Synopsis: Plug-and-Play Photon Source
Many quantum applications that make use of single photons entail transmitting the photons through protective optical fibers. Nicola Montaut and colleagues at Paderborn University, Germany, have designed an application-ready source of pairs of single photons that’s easy to connect to a fiber network. One of the photons in the pair can be used to herald the other’s arrival, a feature needed for quantum cryptography schemes.
Photon pairs are usually generated through a process known as parametric down-conversion, in which laser light passing through a nonlinear crystal produces two photons with half the laser frequency. If a fiber is to carry away the photons, it must be precisely aligned with the crystal so that the connection doesn’t destroy the photons’ delicate quantum states.
Montaut and colleagues took care of this step. They positioned a fiber with respect to the exit of a high-quality crystal to ensure maximum transmission of light at 1.56 m—the wavelength of the down-converted photons. They followed a similar alignment process for a fiber that carries laser light into the crystal. They also applied a coating to the exit junction to block the laser light, which would otherwise swamp the photon pairs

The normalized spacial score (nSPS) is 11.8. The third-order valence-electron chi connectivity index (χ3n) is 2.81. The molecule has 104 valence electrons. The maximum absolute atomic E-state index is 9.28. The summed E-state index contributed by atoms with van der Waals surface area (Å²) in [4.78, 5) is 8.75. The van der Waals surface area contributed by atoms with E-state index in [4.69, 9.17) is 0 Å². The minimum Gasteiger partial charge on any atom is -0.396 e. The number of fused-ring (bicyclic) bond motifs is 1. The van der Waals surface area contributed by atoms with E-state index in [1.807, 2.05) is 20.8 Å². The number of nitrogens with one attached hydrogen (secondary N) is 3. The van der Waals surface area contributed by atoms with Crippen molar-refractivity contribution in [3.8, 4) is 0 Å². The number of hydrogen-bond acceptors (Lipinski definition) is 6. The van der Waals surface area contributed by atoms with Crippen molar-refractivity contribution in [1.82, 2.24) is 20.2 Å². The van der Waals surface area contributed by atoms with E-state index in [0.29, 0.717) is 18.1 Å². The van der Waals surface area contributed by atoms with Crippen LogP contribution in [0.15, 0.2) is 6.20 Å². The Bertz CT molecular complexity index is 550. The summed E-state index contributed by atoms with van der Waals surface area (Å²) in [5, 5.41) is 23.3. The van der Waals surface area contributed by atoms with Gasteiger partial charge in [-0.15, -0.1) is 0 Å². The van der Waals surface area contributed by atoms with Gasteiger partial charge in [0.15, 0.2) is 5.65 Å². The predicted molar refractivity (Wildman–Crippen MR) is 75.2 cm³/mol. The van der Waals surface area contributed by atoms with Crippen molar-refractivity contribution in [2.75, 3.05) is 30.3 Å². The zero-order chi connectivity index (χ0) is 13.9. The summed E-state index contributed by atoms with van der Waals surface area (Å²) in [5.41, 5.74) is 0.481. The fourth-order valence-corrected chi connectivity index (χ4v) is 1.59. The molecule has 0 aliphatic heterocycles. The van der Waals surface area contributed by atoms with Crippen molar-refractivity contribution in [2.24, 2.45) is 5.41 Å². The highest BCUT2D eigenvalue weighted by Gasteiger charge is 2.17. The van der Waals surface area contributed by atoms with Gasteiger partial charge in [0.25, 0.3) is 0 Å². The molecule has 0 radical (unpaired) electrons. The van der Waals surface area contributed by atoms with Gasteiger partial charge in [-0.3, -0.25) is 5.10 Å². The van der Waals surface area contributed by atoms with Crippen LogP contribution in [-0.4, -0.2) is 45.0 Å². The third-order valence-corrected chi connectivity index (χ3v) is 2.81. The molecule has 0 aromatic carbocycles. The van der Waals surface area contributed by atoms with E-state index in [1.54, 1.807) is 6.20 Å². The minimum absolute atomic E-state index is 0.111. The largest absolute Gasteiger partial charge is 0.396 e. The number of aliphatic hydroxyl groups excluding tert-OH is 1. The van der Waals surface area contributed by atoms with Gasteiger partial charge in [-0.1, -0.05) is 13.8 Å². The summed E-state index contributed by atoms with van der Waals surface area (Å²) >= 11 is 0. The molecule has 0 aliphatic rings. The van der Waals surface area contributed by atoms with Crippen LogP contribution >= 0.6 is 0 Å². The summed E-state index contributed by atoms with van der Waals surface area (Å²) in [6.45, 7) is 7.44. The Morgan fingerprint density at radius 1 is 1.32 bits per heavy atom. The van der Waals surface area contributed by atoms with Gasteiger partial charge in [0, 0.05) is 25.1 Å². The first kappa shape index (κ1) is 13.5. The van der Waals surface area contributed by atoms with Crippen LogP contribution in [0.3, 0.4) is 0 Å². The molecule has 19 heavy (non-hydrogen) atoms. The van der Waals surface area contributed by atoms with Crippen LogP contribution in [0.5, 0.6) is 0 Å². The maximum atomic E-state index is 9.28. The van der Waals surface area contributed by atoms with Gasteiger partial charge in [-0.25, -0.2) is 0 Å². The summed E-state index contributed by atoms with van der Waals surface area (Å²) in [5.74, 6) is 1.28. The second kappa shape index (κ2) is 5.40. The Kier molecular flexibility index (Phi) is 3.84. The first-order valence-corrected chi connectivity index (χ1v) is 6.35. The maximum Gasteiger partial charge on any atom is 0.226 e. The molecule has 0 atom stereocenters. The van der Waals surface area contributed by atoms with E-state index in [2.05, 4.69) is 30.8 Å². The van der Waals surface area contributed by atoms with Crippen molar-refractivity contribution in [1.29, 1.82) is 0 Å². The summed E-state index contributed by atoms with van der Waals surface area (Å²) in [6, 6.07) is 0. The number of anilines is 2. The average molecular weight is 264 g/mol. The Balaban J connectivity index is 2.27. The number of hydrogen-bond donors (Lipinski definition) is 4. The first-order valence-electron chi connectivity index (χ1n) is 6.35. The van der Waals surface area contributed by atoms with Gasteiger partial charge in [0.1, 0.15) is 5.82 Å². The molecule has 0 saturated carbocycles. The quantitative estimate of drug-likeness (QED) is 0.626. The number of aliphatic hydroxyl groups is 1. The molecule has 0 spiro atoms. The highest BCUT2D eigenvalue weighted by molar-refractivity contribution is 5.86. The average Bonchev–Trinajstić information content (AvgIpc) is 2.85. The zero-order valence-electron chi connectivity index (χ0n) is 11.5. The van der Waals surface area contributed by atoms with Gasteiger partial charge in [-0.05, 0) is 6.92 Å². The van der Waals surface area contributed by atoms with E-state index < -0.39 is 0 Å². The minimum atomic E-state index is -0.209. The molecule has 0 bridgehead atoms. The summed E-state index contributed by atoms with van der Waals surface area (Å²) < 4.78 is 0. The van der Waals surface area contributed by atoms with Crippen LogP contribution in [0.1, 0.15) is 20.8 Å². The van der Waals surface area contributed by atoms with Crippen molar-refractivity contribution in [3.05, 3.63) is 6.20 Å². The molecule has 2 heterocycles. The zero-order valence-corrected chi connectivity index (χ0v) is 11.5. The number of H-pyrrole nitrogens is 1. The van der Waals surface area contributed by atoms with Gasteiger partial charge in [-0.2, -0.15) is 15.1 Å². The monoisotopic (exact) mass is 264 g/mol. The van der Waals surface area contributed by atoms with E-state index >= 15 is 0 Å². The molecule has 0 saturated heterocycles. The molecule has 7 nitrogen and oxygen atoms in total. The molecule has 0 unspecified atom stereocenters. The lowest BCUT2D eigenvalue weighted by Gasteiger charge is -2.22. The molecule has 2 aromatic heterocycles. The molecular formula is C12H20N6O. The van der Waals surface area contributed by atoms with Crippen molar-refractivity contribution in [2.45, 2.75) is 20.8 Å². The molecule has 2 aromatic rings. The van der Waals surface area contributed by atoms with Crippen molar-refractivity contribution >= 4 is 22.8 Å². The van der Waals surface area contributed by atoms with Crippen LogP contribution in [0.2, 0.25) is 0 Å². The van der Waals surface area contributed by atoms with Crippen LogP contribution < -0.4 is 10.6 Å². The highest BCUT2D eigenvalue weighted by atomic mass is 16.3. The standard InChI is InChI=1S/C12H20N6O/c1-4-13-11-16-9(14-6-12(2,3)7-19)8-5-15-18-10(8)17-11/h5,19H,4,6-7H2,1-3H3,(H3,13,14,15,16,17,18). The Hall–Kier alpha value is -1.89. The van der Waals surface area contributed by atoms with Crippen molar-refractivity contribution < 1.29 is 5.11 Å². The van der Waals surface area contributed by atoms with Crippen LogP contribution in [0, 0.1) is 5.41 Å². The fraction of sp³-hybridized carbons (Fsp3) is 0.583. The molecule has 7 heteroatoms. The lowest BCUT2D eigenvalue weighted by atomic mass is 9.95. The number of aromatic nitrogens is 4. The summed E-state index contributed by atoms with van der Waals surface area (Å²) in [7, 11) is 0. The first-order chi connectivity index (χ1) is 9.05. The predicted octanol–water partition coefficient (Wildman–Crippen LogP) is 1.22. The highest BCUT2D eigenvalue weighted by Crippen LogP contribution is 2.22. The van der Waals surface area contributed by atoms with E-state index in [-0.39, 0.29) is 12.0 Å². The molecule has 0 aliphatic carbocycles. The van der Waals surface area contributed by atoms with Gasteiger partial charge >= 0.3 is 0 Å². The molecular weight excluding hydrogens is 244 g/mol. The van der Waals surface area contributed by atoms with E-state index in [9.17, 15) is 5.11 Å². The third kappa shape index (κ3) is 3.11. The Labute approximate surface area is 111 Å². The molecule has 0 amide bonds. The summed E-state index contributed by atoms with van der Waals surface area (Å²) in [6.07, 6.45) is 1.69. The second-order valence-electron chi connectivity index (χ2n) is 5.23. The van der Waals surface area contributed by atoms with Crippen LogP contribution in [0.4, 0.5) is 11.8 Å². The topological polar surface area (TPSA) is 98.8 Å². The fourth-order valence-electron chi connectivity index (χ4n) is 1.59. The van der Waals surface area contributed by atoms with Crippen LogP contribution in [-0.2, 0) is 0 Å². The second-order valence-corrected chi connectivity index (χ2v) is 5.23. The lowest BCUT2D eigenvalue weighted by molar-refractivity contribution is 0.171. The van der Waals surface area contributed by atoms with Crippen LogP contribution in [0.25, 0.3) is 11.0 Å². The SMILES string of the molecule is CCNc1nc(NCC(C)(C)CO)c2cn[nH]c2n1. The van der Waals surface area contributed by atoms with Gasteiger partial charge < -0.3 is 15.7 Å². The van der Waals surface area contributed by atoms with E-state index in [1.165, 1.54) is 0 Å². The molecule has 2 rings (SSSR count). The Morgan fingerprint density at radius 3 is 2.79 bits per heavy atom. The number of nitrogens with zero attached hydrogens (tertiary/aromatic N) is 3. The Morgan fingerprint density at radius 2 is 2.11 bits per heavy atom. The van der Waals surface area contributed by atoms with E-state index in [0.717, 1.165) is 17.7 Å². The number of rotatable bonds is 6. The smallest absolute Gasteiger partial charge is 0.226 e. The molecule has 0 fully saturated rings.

The team outfitted each end of the crystal with a stretch of fiber, or “pigtail,” so that it can be quickly connected to a laser and a fiber network. As a test of this “plug-and-play” device, they fed it into a splitter that separates the two photons and determined that roughly 50% of the photon pairs were suitable for heralding. This figure is the best of any fiber-coupled source, and it endured after a year of operation.
This research is published in Physical Review Applied.
Jessica Thomas is the Editor of Physics.